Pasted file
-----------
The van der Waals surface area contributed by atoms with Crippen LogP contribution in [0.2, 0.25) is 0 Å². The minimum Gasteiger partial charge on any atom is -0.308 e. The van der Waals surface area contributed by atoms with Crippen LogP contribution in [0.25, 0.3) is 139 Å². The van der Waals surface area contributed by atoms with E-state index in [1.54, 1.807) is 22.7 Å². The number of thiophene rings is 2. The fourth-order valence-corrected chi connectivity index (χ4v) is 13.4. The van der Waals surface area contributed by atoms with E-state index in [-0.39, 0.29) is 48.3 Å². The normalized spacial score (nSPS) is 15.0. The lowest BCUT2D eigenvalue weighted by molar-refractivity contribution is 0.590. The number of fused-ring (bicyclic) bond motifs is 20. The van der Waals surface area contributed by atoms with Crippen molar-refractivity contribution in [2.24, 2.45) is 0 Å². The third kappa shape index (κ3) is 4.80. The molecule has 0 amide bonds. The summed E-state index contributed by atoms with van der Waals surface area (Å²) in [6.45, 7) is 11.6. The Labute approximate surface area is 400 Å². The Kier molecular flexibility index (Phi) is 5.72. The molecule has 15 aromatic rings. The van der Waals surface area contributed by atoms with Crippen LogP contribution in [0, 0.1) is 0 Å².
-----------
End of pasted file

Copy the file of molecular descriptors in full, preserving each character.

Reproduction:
The van der Waals surface area contributed by atoms with Crippen LogP contribution in [0.2, 0.25) is 0 Å². The minimum Gasteiger partial charge on any atom is -0.308 e. The van der Waals surface area contributed by atoms with Crippen LogP contribution in [0.25, 0.3) is 139 Å². The van der Waals surface area contributed by atoms with E-state index in [1.54, 1.807) is 22.7 Å². The number of thiophene rings is 2. The fourth-order valence-corrected chi connectivity index (χ4v) is 13.4. The van der Waals surface area contributed by atoms with E-state index in [-0.39, 0.29) is 48.3 Å². The normalized spacial score (nSPS) is 15.0. The lowest BCUT2D eigenvalue weighted by molar-refractivity contribution is 0.590. The number of fused-ring (bicyclic) bond motifs is 20. The van der Waals surface area contributed by atoms with Crippen molar-refractivity contribution in [2.24, 2.45) is 0 Å². The third kappa shape index (κ3) is 4.80. The molecule has 0 amide bonds. The summed E-state index contributed by atoms with van der Waals surface area (Å²) in [6.45, 7) is 11.6. The Labute approximate surface area is 400 Å². The Kier molecular flexibility index (Phi) is 5.72. The molecule has 15 aromatic rings. The van der Waals surface area contributed by atoms with Crippen LogP contribution in [0, 0.1) is 0 Å².